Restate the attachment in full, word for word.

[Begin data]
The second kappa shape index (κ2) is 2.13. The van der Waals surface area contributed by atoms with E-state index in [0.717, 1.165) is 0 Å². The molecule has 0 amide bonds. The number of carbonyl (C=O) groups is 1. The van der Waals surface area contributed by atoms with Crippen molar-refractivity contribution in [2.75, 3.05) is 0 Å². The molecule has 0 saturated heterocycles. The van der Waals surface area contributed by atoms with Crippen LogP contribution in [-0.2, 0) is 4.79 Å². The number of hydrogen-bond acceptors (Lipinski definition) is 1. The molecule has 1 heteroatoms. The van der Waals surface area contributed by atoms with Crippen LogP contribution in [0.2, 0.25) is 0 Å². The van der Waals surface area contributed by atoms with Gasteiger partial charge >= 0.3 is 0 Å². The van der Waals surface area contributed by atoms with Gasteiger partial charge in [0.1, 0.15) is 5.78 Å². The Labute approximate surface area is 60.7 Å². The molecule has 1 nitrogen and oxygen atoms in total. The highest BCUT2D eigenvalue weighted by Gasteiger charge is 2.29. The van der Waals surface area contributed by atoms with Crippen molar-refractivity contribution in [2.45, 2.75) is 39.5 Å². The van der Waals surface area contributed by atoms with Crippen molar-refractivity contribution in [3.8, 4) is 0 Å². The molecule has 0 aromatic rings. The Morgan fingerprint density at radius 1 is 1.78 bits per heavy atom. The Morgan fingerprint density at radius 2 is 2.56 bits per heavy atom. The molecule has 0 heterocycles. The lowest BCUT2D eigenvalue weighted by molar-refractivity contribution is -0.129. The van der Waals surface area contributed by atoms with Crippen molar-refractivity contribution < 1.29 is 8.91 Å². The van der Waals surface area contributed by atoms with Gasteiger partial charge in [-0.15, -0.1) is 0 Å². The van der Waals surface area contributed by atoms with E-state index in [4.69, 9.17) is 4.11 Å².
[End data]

The second kappa shape index (κ2) is 2.13. The van der Waals surface area contributed by atoms with E-state index in [0.717, 1.165) is 0 Å². The molecule has 0 amide bonds. The number of carbonyl (C=O) groups is 1. The van der Waals surface area contributed by atoms with Crippen molar-refractivity contribution in [2.75, 3.05) is 0 Å². The molecule has 0 saturated heterocycles. The van der Waals surface area contributed by atoms with Crippen LogP contribution in [-0.2, 0) is 4.79 Å². The number of hydrogen-bond acceptors (Lipinski definition) is 1. The molecule has 1 heteroatoms. The van der Waals surface area contributed by atoms with Crippen LogP contribution in [0.2, 0.25) is 0 Å². The van der Waals surface area contributed by atoms with Gasteiger partial charge >= 0.3 is 0 Å². The van der Waals surface area contributed by atoms with Gasteiger partial charge in [0.1, 0.15) is 5.78 Å². The Labute approximate surface area is 60.7 Å². The molecule has 1 nitrogen and oxygen atoms in total. The highest BCUT2D eigenvalue weighted by Gasteiger charge is 2.29. The van der Waals surface area contributed by atoms with Crippen molar-refractivity contribution in [2.45, 2.75) is 39.5 Å². The van der Waals surface area contributed by atoms with Crippen molar-refractivity contribution in [3.8, 4) is 0 Å². The molecule has 0 aromatic rings. The Morgan fingerprint density at radius 1 is 1.78 bits per heavy atom. The Morgan fingerprint density at radius 2 is 2.56 bits per heavy atom. The molecule has 0 heterocycles. The lowest BCUT2D eigenvalue weighted by molar-refractivity contribution is -0.129. The van der Waals surface area contributed by atoms with Crippen molar-refractivity contribution < 1.29 is 8.91 Å². The van der Waals surface area contributed by atoms with Gasteiger partial charge in [-0.15, -0.1) is 0 Å². The van der Waals surface area contributed by atoms with E-state index in [4.69, 9.17) is 4.11 Å².